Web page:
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NASA finds fewer galaxies than previously thought, leaving us alone in the universe



A NASA mission has discovered that there may be far fewer galaxies than originally thought, revealing the possibility that humanity is only in the universe.

The New Horizons mission, which gave the first close-ups of Pluto, provided enough data for scientists to determine that the number of galaxies may be in the hundreds of billions, instead of the 2 trillion that was originally thought.

“It’s important to know the number – how many galaxies are there?” the study’s lead author, Mark Postman, said in a statement. “We just don’t see the light from 2 trillion galaxies.”

This artist's illustration shows NASA's New Horizons spacecraft in the outer solar system.  In the background is the Sun and a luminous band representing zodiacal light caused by sunlight reflected from dust.  Traveling beyond the inner solar system and the accompanying light pollution, New Horizons was able to answer the question: How dark is space?  At the bottom right are the background stars of the Milky Way.  (Credit: Joe Olmsted)

This artist’s illustration shows NASA’s New Horizons spacecraft in the outer solar system. In the background is the Sun and a luminous band representing zodiacal light caused by sunlight reflected from dust. Traveling beyond the inner solar system and the accompanying light pollution, New Horizons was able to answer the question: How dark is space? At the bottom right are the background stars of the Milky Way. (Credit: Joe Olmsted)

NASA MISSION EYES SPIT

The findings, which have been published and can be read here, are in stark contrast to the 2 trillion figure, which has long been used, thanks to data from the Hubble Space Telescope. Scientists used a mathematical model to determine that 90% of galaxies in the universe are beyond Hubble’s ability to see “visible light.”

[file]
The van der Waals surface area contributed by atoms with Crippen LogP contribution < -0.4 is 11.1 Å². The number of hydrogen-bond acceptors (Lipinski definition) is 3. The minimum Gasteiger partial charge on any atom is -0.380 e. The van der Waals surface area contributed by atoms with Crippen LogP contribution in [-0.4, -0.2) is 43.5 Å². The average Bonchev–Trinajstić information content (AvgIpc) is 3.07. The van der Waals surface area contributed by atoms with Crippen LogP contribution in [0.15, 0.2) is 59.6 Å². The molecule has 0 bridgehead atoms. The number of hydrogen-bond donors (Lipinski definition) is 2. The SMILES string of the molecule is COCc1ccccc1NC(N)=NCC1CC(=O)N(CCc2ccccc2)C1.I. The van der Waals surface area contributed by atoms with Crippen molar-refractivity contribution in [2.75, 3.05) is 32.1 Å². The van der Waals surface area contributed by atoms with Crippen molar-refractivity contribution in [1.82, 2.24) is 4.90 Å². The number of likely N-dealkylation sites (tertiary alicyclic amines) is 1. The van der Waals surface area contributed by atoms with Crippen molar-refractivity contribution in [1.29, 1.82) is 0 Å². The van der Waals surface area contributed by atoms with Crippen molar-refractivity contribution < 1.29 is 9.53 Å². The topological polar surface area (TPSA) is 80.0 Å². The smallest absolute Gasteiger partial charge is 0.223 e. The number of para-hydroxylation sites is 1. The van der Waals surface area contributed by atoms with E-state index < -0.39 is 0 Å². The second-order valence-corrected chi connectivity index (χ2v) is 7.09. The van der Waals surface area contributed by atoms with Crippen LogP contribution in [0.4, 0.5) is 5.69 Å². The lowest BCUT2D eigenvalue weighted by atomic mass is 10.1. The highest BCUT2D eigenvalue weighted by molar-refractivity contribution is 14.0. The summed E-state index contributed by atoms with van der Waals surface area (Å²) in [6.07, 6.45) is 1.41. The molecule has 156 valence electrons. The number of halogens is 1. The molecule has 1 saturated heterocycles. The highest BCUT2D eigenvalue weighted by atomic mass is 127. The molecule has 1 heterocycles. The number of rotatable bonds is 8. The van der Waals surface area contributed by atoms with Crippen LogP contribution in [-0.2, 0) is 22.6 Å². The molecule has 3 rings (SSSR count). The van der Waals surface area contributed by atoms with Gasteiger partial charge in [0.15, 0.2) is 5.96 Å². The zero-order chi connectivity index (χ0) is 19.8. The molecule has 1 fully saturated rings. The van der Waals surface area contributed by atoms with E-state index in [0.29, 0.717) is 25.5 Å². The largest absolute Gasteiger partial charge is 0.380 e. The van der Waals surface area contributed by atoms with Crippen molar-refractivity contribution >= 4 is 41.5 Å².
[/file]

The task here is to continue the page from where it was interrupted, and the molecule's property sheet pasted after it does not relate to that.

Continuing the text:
Traveling at about 33,000 miles per hour, the $ 720 million New Horizons spacecraft, launched in January 2006, will eventually reach interstellar space, similar to the Voyager spacecraft before it. The fact that it is currently close to the edge of the solar system allows it to see the surrounding sky 10 times darker than Hubble’s point of view.

“This type of measurement is extremely difficult. Many people have been trying to do this for a long time,” said study co-author Todd Lauer. “New Horizons has given us a perspective to measure the cosmic optical background better than anyone has been able to do.”

The New Horizons spacecraft is now 4.4 billion miles from Earth.

NEW SPACE HORIZONS MAKE HISTORICAL COVER

“Take all the galaxies that Hubble can see, double that number and we see that – but nothing more,” Lauer added.

NASA’s James Webb Telescope, which was postponed due to the coronavirus pandemic, could help scientists learn more about the faint glow of space and whether it’s dwarf galaxies or something else.

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The New Horizons spacecraft has made a number of recent discoveries, including the Arrokoth site, formerly known as the Ultima Thule. In May 2019, New Horizons discovered water and organic molecules of Arrokoth, which is deep in the so-called Kuiper Belt or Twilight Zone, far beyond the orbit of Neptune.


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